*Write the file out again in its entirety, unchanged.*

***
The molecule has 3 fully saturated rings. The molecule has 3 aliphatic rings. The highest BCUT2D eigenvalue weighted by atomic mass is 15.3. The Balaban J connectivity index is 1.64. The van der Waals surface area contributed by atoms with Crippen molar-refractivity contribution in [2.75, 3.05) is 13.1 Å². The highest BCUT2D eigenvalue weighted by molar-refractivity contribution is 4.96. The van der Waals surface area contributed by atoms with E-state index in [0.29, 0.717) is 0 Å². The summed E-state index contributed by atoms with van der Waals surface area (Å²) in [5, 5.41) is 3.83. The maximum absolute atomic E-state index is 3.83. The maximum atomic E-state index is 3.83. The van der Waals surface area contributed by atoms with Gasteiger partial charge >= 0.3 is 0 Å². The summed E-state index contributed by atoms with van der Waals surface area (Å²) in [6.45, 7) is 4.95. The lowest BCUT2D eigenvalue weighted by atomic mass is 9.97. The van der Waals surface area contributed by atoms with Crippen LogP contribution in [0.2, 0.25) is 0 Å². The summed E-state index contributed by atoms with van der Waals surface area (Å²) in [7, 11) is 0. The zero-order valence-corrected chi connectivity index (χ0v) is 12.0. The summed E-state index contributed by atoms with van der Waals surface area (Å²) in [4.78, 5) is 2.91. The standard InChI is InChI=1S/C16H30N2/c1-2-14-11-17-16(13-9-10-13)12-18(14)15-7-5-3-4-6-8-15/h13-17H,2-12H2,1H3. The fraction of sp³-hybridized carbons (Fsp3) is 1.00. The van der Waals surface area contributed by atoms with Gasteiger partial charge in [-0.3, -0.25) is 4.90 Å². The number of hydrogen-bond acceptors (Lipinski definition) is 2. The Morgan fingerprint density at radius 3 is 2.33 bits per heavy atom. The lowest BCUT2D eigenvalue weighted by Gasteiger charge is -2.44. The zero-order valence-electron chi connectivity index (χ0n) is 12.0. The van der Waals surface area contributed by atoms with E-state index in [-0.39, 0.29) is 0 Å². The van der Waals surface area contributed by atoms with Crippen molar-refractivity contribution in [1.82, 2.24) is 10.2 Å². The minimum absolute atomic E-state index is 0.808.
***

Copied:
The molecule has 3 fully saturated rings. The molecule has 3 aliphatic rings. The highest BCUT2D eigenvalue weighted by atomic mass is 15.3. The Balaban J connectivity index is 1.64. The van der Waals surface area contributed by atoms with Crippen molar-refractivity contribution in [2.75, 3.05) is 13.1 Å². The highest BCUT2D eigenvalue weighted by molar-refractivity contribution is 4.96. The van der Waals surface area contributed by atoms with E-state index in [0.29, 0.717) is 0 Å². The summed E-state index contributed by atoms with van der Waals surface area (Å²) in [5, 5.41) is 3.83. The maximum absolute atomic E-state index is 3.83. The maximum atomic E-state index is 3.83. The van der Waals surface area contributed by atoms with Gasteiger partial charge >= 0.3 is 0 Å². The summed E-state index contributed by atoms with van der Waals surface area (Å²) in [6.45, 7) is 4.95. The lowest BCUT2D eigenvalue weighted by atomic mass is 9.97. The van der Waals surface area contributed by atoms with Crippen LogP contribution in [0.2, 0.25) is 0 Å². The summed E-state index contributed by atoms with van der Waals surface area (Å²) in [7, 11) is 0. The zero-order valence-corrected chi connectivity index (χ0v) is 12.0. The summed E-state index contributed by atoms with van der Waals surface area (Å²) in [4.78, 5) is 2.91. The standard InChI is InChI=1S/C16H30N2/c1-2-14-11-17-16(13-9-10-13)12-18(14)15-7-5-3-4-6-8-15/h13-17H,2-12H2,1H3. The fraction of sp³-hybridized carbons (Fsp3) is 1.00. The van der Waals surface area contributed by atoms with Gasteiger partial charge in [-0.3, -0.25) is 4.90 Å². The number of hydrogen-bond acceptors (Lipinski definition) is 2. The Morgan fingerprint density at radius 3 is 2.33 bits per heavy atom. The lowest BCUT2D eigenvalue weighted by Gasteiger charge is -2.44. The zero-order valence-electron chi connectivity index (χ0n) is 12.0. The van der Waals surface area contributed by atoms with E-state index in [-0.39, 0.29) is 0 Å². The van der Waals surface area contributed by atoms with Crippen molar-refractivity contribution in [1.82, 2.24) is 10.2 Å². The minimum absolute atomic E-state index is 0.808.